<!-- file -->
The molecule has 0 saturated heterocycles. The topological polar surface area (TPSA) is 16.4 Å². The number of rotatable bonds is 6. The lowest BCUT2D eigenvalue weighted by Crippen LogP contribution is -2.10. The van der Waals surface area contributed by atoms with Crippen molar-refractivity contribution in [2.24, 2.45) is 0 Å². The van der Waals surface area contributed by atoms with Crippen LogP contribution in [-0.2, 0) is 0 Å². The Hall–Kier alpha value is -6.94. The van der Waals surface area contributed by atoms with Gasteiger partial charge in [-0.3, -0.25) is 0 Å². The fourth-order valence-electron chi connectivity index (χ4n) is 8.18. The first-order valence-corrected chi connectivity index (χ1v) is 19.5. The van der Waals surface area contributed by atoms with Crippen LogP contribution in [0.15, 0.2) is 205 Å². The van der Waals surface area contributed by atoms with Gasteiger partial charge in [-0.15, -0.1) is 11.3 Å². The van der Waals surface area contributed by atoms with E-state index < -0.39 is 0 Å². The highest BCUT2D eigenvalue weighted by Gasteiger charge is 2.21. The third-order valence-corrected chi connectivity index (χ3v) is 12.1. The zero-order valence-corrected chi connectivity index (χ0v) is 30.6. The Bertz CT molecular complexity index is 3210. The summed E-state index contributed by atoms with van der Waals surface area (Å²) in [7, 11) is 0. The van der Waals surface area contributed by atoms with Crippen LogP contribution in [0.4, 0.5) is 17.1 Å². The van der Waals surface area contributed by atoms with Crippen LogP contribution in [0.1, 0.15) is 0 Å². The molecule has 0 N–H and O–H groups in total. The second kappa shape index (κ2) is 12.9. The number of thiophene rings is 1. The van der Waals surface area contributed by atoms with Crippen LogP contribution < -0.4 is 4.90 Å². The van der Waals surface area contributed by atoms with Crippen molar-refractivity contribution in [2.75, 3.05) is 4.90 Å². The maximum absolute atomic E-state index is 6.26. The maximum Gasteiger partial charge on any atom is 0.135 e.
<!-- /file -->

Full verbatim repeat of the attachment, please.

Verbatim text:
The molecule has 0 saturated heterocycles. The topological polar surface area (TPSA) is 16.4 Å². The number of rotatable bonds is 6. The lowest BCUT2D eigenvalue weighted by Crippen LogP contribution is -2.10. The van der Waals surface area contributed by atoms with Crippen molar-refractivity contribution in [2.24, 2.45) is 0 Å². The van der Waals surface area contributed by atoms with Crippen LogP contribution in [-0.2, 0) is 0 Å². The Hall–Kier alpha value is -6.94. The van der Waals surface area contributed by atoms with Gasteiger partial charge in [-0.3, -0.25) is 0 Å². The fourth-order valence-electron chi connectivity index (χ4n) is 8.18. The first-order valence-corrected chi connectivity index (χ1v) is 19.5. The van der Waals surface area contributed by atoms with Crippen LogP contribution in [0.15, 0.2) is 205 Å². The van der Waals surface area contributed by atoms with Gasteiger partial charge in [-0.15, -0.1) is 11.3 Å². The van der Waals surface area contributed by atoms with E-state index < -0.39 is 0 Å². The highest BCUT2D eigenvalue weighted by Gasteiger charge is 2.21. The third-order valence-corrected chi connectivity index (χ3v) is 12.1. The zero-order valence-corrected chi connectivity index (χ0v) is 30.6. The Bertz CT molecular complexity index is 3210. The summed E-state index contributed by atoms with van der Waals surface area (Å²) in [7, 11) is 0. The van der Waals surface area contributed by atoms with Crippen LogP contribution in [0.4, 0.5) is 17.1 Å². The van der Waals surface area contributed by atoms with Crippen LogP contribution in [0.1, 0.15) is 0 Å². The molecule has 0 N–H and O–H groups in total. The second kappa shape index (κ2) is 12.9. The number of thiophene rings is 1. The van der Waals surface area contributed by atoms with Crippen LogP contribution < -0.4 is 4.90 Å². The van der Waals surface area contributed by atoms with Crippen molar-refractivity contribution in [2.75, 3.05) is 4.90 Å². The maximum absolute atomic E-state index is 6.26. The maximum Gasteiger partial charge on any atom is 0.135 e.